Does your organization have an existing IT team and a preference for deployments? Is this an intranet-only project? As with underlying tech, we have our favorites here, but it’s important to pull all of the circumstances together.

What will maintenance and future features look like?

Finally, but perhaps most importantly: What’s the long-term plan for software support? We’re happy to draft a maintenance agreement, help onboard a new hire, or hand the project off to an internal team. Each carries time, approach, and budget considerations best covered now.

Giving Software its (Best) Start

So, you’ve successfully navigated a bunch of high-level questions. What’s next?

The answers here inform the rest of the strategy phase, but there’s still work to be done: Wireframes, prototypes, scoping, and a number of other planning tasks may get their day in the sun. If you’re trying to get a jump on all of your potential homework, take a peek at our guide to working with an outside firm.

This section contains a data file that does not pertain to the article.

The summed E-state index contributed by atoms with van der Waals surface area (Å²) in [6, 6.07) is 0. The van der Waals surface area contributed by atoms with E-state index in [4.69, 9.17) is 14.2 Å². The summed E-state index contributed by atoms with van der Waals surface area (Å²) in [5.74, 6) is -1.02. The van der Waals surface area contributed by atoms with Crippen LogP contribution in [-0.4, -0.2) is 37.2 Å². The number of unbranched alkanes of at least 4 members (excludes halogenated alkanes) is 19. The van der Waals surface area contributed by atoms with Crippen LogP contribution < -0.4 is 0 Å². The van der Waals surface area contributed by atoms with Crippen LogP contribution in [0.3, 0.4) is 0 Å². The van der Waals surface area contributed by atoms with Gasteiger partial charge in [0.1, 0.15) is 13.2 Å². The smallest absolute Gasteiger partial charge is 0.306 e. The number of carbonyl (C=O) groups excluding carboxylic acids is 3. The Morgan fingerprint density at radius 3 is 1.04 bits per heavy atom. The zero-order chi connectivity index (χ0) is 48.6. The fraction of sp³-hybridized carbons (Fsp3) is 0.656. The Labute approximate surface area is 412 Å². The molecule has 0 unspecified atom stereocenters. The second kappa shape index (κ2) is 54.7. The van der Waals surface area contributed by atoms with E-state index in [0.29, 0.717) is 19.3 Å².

If you’re mulling over an application idea and Discovery sounds like it could fit, we’d love to chat.

Next Up

Five Software Topics Worth Adding to Your 2023 Radar

Nick Walsh By Nick Walsh // 1.18.2023

Focusing more on software trend topics than actually predicting the future, read on to see what key questions are likely to lead us through 2023.